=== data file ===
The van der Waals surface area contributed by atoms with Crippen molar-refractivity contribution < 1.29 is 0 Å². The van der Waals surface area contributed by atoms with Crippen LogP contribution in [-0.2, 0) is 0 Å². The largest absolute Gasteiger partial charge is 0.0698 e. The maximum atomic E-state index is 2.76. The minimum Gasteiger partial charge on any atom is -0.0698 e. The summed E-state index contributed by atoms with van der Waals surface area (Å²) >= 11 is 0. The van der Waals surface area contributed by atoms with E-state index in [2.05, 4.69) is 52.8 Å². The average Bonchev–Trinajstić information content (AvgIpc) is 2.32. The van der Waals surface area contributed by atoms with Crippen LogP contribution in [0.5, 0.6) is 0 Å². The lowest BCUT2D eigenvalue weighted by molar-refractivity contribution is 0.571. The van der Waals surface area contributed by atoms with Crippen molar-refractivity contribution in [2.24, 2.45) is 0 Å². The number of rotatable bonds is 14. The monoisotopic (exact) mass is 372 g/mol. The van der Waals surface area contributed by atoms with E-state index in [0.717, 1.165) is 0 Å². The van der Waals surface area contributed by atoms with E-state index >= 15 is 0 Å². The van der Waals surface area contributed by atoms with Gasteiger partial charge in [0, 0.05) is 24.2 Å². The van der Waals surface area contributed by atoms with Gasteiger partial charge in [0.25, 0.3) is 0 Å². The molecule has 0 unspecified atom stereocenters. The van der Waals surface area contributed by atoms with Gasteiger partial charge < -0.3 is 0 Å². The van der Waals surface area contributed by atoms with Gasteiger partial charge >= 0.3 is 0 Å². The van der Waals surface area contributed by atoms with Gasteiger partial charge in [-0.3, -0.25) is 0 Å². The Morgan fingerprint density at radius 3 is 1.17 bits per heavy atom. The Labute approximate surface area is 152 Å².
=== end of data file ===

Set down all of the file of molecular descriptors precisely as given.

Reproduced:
The van der Waals surface area contributed by atoms with Crippen molar-refractivity contribution < 1.29 is 0 Å². The van der Waals surface area contributed by atoms with Crippen LogP contribution in [-0.2, 0) is 0 Å². The largest absolute Gasteiger partial charge is 0.0698 e. The maximum atomic E-state index is 2.76. The minimum Gasteiger partial charge on any atom is -0.0698 e. The summed E-state index contributed by atoms with van der Waals surface area (Å²) >= 11 is 0. The van der Waals surface area contributed by atoms with E-state index in [2.05, 4.69) is 52.8 Å². The average Bonchev–Trinajstić information content (AvgIpc) is 2.32. The van der Waals surface area contributed by atoms with Crippen LogP contribution in [0.5, 0.6) is 0 Å². The lowest BCUT2D eigenvalue weighted by molar-refractivity contribution is 0.571. The van der Waals surface area contributed by atoms with Crippen molar-refractivity contribution in [2.24, 2.45) is 0 Å². The number of rotatable bonds is 14. The monoisotopic (exact) mass is 372 g/mol. The van der Waals surface area contributed by atoms with E-state index in [0.717, 1.165) is 0 Å². The van der Waals surface area contributed by atoms with E-state index >= 15 is 0 Å². The van der Waals surface area contributed by atoms with Gasteiger partial charge in [0, 0.05) is 24.2 Å². The van der Waals surface area contributed by atoms with Gasteiger partial charge in [0.25, 0.3) is 0 Å². The molecule has 0 unspecified atom stereocenters. The van der Waals surface area contributed by atoms with Gasteiger partial charge < -0.3 is 0 Å². The van der Waals surface area contributed by atoms with Gasteiger partial charge >= 0.3 is 0 Å². The van der Waals surface area contributed by atoms with Gasteiger partial charge in [-0.3, -0.25) is 0 Å². The Morgan fingerprint density at radius 3 is 1.17 bits per heavy atom. The Labute approximate surface area is 152 Å².